Patient demographics: the demographic characteristics of the study population are described in Table 1. A total of 138 patients (mean age 56.3 (SD: 14.4; 95% CI (53.8-58.7)) had primary invasive breast cancer that was confirmed by histology results, admitted or treated at Potchefstroom Hospital from 1st January 2012 to 31 December 2018. The majority of these patients were female (98.6%), with a mean age of 56.2 (SD: 14.4) (95% CI (54.6-59.7)). One-sample chi-square analysis of age group showed frequency was significantly higher in patients 40 years and above (p < 0.01), peaking in patients between the ages 50 and 59 years, and those above the age of 70 years. Most patients were of African descent (67.4%) or Caucasian (23.9%). A family history of cancer information was only available for 18 patients (13.0%); five patients had a family history of ovarian cancer, compared to four with a family history of uterine and breast cancer, respectively. Only seven patients (5.1%) had a history of prior hormone replacement therapy. About a third of our study population was HIV-positive (27.1%) (Table 1).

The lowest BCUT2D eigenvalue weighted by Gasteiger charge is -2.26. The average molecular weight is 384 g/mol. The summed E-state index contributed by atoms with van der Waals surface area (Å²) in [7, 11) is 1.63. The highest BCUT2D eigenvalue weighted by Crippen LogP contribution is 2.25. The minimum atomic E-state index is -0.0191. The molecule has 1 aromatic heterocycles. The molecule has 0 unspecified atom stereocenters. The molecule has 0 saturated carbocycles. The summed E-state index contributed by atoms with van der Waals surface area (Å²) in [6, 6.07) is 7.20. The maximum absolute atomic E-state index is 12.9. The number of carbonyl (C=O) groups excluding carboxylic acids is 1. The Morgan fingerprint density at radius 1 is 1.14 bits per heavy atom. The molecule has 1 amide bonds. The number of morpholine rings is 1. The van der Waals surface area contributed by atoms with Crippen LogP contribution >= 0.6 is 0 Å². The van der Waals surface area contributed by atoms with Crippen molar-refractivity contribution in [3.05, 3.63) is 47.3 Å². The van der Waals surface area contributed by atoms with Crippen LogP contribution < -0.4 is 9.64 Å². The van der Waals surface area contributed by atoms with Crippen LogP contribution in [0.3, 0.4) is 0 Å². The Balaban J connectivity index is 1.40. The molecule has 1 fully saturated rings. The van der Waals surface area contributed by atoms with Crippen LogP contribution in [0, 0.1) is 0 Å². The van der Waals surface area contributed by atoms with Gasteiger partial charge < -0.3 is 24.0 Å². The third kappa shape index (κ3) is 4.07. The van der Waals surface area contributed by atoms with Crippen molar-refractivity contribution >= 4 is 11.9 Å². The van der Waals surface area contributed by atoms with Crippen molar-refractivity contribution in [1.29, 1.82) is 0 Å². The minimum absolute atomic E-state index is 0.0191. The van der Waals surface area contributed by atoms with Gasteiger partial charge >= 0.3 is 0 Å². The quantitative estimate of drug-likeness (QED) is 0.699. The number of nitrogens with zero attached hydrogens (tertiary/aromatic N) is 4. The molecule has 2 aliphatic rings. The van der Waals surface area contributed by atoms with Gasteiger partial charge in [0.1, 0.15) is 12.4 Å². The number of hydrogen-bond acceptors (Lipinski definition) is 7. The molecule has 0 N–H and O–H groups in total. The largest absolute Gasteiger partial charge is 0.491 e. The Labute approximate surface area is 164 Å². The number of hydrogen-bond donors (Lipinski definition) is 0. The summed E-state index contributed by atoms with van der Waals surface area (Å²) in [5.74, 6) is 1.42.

The findings of the clinical examination and physical mass description are depicted in Table 2. The majority of patients (51.8%, N = 137) had breast involvements on the left side, 47.5% had right side involvement and 0.7% had bilateral involvement. Lesions occurred mostly in the upper-outer quadrant (43.1%, N = 137), and upper-inner quadrant (20.4%). In 8.8% of patients, the lesion was large enough to involve all four quadrants of the breast, whereas 8.0% of lesions occurred in the retro-areolar area. Tumour size at diagnosis was 2 cm or smaller for 13 patients (9.4%, N = 138), 2 ≤ 5 cm (49.3%), and larger than 5 cm, for 54 (39.1%) of patients. A further three patients had Paget's disease. Tumours mostly had extensions to the skin (25.6%, N = 39), deep structures (15.4%) or both (10.3%). Half of the women aged 30-39 years (N = 20) had tumours 2 ≤ 5 cm, compared to 58.6% of women the 40-49 years' age group (N = 29), 51.6% among women aged 50-59 years (N = 31), and 46.7% of women older than 70 years of age (N = 30). Among women aged 60-69 years (N = 25), the majority (48.0%) presented with tumours larger than 5 cm (data not shown in tables). Other clinical findings included ulcerations in seven patients, discharge (n = 15), skin changes (n = 24), and nipple retractions (n = 2) (Table 2). Table 3 depicts the findings from the analysis of diagnostic investigations. Mammograms were performed for 94.2% (N = 138) of patients (Table 3). About 58% (N = 135) of patients were categorized as BIRADS-5 and 33.33% as BIRADS-4. The most prevalent morphologic pattern was that of ductal carcinoma (89.6%, N = 134) (p < 0.01), whereas five patients (3.7%) presented with lobular carcinoma. Other morphologic patterns indicated were malignant phyllodes tumour (n = 3), malignant melanoma (n = 1), squamous cell carcinoma (n = 1), lymphoma of the breast (n = 1), and Paget's diseases of the breast (n = 3). A one-sample chi-square test performed on the staging of the disease shows that significantly more patients presented in stages II to IV of disease (p < 0.05), with most patients (33.3%, N = 138) presenting at stage III (Table 3).